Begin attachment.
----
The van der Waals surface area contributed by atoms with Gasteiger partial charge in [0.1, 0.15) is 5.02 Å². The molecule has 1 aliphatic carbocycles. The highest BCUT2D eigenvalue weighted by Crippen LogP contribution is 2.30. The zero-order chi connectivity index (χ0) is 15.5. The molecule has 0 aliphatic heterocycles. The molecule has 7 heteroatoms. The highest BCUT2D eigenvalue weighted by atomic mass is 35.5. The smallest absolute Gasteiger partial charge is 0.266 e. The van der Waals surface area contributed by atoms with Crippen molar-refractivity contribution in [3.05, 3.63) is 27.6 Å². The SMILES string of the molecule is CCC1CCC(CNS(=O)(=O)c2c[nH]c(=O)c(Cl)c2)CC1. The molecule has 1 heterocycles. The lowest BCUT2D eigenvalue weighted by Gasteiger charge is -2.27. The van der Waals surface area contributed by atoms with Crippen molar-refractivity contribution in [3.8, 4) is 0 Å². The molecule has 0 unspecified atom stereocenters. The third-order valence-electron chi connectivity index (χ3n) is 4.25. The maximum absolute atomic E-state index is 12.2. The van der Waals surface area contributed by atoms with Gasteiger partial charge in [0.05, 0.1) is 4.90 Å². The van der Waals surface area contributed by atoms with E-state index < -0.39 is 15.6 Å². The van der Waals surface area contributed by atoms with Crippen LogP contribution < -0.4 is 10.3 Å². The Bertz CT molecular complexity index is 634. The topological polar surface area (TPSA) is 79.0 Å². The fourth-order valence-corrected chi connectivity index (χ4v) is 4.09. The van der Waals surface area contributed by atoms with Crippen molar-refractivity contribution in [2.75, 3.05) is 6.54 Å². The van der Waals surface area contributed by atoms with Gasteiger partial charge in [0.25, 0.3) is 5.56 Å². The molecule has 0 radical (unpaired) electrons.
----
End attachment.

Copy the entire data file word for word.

The van der Waals surface area contributed by atoms with Gasteiger partial charge in [0.1, 0.15) is 5.02 Å². The molecule has 1 aliphatic carbocycles. The highest BCUT2D eigenvalue weighted by Crippen LogP contribution is 2.30. The zero-order chi connectivity index (χ0) is 15.5. The molecule has 0 aliphatic heterocycles. The molecule has 7 heteroatoms. The highest BCUT2D eigenvalue weighted by atomic mass is 35.5. The smallest absolute Gasteiger partial charge is 0.266 e. The van der Waals surface area contributed by atoms with Crippen molar-refractivity contribution in [3.05, 3.63) is 27.6 Å². The SMILES string of the molecule is CCC1CCC(CNS(=O)(=O)c2c[nH]c(=O)c(Cl)c2)CC1. The molecule has 1 heterocycles. The lowest BCUT2D eigenvalue weighted by Gasteiger charge is -2.27. The van der Waals surface area contributed by atoms with Crippen molar-refractivity contribution in [3.8, 4) is 0 Å². The molecule has 0 unspecified atom stereocenters. The third-order valence-electron chi connectivity index (χ3n) is 4.25. The maximum absolute atomic E-state index is 12.2. The van der Waals surface area contributed by atoms with Gasteiger partial charge in [0.05, 0.1) is 4.90 Å². The van der Waals surface area contributed by atoms with E-state index < -0.39 is 15.6 Å². The van der Waals surface area contributed by atoms with Crippen LogP contribution < -0.4 is 10.3 Å². The Bertz CT molecular complexity index is 634. The topological polar surface area (TPSA) is 79.0 Å². The fourth-order valence-corrected chi connectivity index (χ4v) is 4.09. The van der Waals surface area contributed by atoms with Crippen molar-refractivity contribution in [2.75, 3.05) is 6.54 Å². The van der Waals surface area contributed by atoms with Gasteiger partial charge in [0.25, 0.3) is 5.56 Å². The molecule has 0 radical (unpaired) electrons.